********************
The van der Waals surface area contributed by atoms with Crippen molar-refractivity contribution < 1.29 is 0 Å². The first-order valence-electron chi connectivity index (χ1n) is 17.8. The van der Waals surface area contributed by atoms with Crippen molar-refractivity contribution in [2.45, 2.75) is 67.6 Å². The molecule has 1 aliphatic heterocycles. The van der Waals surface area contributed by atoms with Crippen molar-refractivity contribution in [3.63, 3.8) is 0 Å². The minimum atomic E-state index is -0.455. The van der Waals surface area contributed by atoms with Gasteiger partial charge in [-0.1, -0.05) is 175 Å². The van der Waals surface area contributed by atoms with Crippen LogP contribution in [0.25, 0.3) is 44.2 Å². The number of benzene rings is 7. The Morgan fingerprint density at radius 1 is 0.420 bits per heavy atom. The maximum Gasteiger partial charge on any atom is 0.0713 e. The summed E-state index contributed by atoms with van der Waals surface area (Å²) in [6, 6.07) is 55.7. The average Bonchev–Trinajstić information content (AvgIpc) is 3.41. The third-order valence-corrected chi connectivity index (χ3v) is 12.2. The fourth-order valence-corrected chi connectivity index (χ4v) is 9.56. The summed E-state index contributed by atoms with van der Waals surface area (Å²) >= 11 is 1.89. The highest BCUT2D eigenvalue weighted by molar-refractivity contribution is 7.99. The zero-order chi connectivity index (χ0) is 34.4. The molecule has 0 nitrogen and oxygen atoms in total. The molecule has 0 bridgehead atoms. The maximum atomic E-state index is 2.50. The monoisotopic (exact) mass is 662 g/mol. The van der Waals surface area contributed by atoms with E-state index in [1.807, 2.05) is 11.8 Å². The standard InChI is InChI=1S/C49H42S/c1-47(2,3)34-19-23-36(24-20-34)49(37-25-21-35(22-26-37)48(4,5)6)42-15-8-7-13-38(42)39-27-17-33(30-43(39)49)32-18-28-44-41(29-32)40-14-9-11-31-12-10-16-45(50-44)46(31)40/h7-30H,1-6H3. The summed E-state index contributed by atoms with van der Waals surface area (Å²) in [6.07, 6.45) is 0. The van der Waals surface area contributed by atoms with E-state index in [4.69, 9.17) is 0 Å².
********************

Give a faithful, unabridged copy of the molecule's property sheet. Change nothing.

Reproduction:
The van der Waals surface area contributed by atoms with Crippen molar-refractivity contribution < 1.29 is 0 Å². The first-order valence-electron chi connectivity index (χ1n) is 17.8. The van der Waals surface area contributed by atoms with Crippen molar-refractivity contribution in [2.45, 2.75) is 67.6 Å². The molecule has 1 aliphatic heterocycles. The van der Waals surface area contributed by atoms with Crippen molar-refractivity contribution in [3.63, 3.8) is 0 Å². The minimum atomic E-state index is -0.455. The van der Waals surface area contributed by atoms with Gasteiger partial charge in [-0.1, -0.05) is 175 Å². The van der Waals surface area contributed by atoms with Crippen LogP contribution in [0.25, 0.3) is 44.2 Å². The number of benzene rings is 7. The Morgan fingerprint density at radius 1 is 0.420 bits per heavy atom. The maximum Gasteiger partial charge on any atom is 0.0713 e. The summed E-state index contributed by atoms with van der Waals surface area (Å²) in [6, 6.07) is 55.7. The average Bonchev–Trinajstić information content (AvgIpc) is 3.41. The third-order valence-corrected chi connectivity index (χ3v) is 12.2. The fourth-order valence-corrected chi connectivity index (χ4v) is 9.56. The summed E-state index contributed by atoms with van der Waals surface area (Å²) >= 11 is 1.89. The highest BCUT2D eigenvalue weighted by molar-refractivity contribution is 7.99. The zero-order chi connectivity index (χ0) is 34.4. The molecule has 0 nitrogen and oxygen atoms in total. The molecule has 0 bridgehead atoms. The maximum atomic E-state index is 2.50. The monoisotopic (exact) mass is 662 g/mol. The van der Waals surface area contributed by atoms with E-state index in [1.807, 2.05) is 11.8 Å². The standard InChI is InChI=1S/C49H42S/c1-47(2,3)34-19-23-36(24-20-34)49(37-25-21-35(22-26-37)48(4,5)6)42-15-8-7-13-38(42)39-27-17-33(30-43(39)49)32-18-28-44-41(29-32)40-14-9-11-31-12-10-16-45(50-44)46(31)40/h7-30H,1-6H3. The summed E-state index contributed by atoms with van der Waals surface area (Å²) in [6.07, 6.45) is 0. The van der Waals surface area contributed by atoms with E-state index in [4.69, 9.17) is 0 Å².